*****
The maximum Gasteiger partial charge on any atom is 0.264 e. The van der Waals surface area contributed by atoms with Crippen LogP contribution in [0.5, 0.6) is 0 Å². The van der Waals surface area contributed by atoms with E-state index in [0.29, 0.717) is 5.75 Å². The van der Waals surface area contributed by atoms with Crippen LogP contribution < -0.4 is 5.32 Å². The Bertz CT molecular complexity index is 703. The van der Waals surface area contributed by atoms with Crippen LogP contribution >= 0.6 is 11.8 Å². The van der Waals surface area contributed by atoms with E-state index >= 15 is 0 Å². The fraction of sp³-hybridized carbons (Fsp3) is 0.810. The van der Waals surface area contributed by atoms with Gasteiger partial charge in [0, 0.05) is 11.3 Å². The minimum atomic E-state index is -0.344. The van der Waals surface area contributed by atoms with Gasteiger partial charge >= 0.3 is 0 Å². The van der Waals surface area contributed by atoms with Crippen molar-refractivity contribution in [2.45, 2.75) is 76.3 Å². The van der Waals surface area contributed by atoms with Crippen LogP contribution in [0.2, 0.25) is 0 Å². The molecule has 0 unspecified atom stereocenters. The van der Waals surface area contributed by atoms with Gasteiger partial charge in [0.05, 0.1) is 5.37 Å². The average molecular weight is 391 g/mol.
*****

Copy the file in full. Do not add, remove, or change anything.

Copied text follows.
The maximum Gasteiger partial charge on any atom is 0.264 e. The van der Waals surface area contributed by atoms with Crippen LogP contribution in [0.5, 0.6) is 0 Å². The van der Waals surface area contributed by atoms with E-state index in [0.29, 0.717) is 5.75 Å². The van der Waals surface area contributed by atoms with Crippen LogP contribution < -0.4 is 5.32 Å². The Bertz CT molecular complexity index is 703. The van der Waals surface area contributed by atoms with Crippen LogP contribution >= 0.6 is 11.8 Å². The van der Waals surface area contributed by atoms with E-state index >= 15 is 0 Å². The fraction of sp³-hybridized carbons (Fsp3) is 0.810. The van der Waals surface area contributed by atoms with Gasteiger partial charge in [0, 0.05) is 11.3 Å². The minimum atomic E-state index is -0.344. The van der Waals surface area contributed by atoms with Gasteiger partial charge >= 0.3 is 0 Å². The van der Waals surface area contributed by atoms with Crippen molar-refractivity contribution in [2.45, 2.75) is 76.3 Å². The van der Waals surface area contributed by atoms with Crippen LogP contribution in [0.2, 0.25) is 0 Å². The molecule has 0 unspecified atom stereocenters. The van der Waals surface area contributed by atoms with Gasteiger partial charge in [0.05, 0.1) is 5.37 Å². The average molecular weight is 391 g/mol.